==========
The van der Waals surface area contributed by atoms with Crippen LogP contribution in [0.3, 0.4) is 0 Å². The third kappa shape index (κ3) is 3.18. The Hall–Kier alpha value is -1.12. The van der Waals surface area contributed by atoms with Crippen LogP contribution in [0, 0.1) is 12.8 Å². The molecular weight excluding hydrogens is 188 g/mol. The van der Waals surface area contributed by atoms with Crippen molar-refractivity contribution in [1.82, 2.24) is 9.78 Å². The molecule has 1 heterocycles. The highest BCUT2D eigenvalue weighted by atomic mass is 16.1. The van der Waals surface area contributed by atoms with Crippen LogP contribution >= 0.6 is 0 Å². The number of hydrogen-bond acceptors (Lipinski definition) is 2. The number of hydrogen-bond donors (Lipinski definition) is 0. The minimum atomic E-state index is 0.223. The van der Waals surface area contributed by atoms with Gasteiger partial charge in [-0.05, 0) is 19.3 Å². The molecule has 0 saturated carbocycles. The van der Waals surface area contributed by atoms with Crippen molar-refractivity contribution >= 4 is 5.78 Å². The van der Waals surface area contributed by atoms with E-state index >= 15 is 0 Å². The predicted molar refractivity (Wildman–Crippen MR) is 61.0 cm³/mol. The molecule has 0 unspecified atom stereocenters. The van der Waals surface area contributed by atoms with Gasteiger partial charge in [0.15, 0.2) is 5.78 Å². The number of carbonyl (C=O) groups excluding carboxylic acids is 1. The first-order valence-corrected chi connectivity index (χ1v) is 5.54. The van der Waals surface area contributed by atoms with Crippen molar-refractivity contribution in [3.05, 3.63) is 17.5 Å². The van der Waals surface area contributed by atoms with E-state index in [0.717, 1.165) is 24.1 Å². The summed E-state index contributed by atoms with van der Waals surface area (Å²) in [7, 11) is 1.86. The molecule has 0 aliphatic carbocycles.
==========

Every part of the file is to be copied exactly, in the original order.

The van der Waals surface area contributed by atoms with Crippen LogP contribution in [0.3, 0.4) is 0 Å². The third kappa shape index (κ3) is 3.18. The Hall–Kier alpha value is -1.12. The van der Waals surface area contributed by atoms with Crippen LogP contribution in [0, 0.1) is 12.8 Å². The molecular weight excluding hydrogens is 188 g/mol. The van der Waals surface area contributed by atoms with Crippen molar-refractivity contribution in [1.82, 2.24) is 9.78 Å². The molecule has 1 heterocycles. The highest BCUT2D eigenvalue weighted by atomic mass is 16.1. The van der Waals surface area contributed by atoms with Crippen LogP contribution >= 0.6 is 0 Å². The number of hydrogen-bond acceptors (Lipinski definition) is 2. The number of hydrogen-bond donors (Lipinski definition) is 0. The minimum atomic E-state index is 0.223. The van der Waals surface area contributed by atoms with Gasteiger partial charge in [-0.05, 0) is 19.3 Å². The molecule has 0 saturated carbocycles. The van der Waals surface area contributed by atoms with Crippen molar-refractivity contribution >= 4 is 5.78 Å². The van der Waals surface area contributed by atoms with E-state index >= 15 is 0 Å². The predicted molar refractivity (Wildman–Crippen MR) is 61.0 cm³/mol. The molecule has 0 unspecified atom stereocenters. The van der Waals surface area contributed by atoms with Gasteiger partial charge in [0.15, 0.2) is 5.78 Å². The number of carbonyl (C=O) groups excluding carboxylic acids is 1. The first-order valence-corrected chi connectivity index (χ1v) is 5.54. The van der Waals surface area contributed by atoms with Crippen molar-refractivity contribution in [3.05, 3.63) is 17.5 Å². The van der Waals surface area contributed by atoms with E-state index in [0.717, 1.165) is 24.1 Å². The summed E-state index contributed by atoms with van der Waals surface area (Å²) in [7, 11) is 1.86. The molecule has 0 aliphatic carbocycles.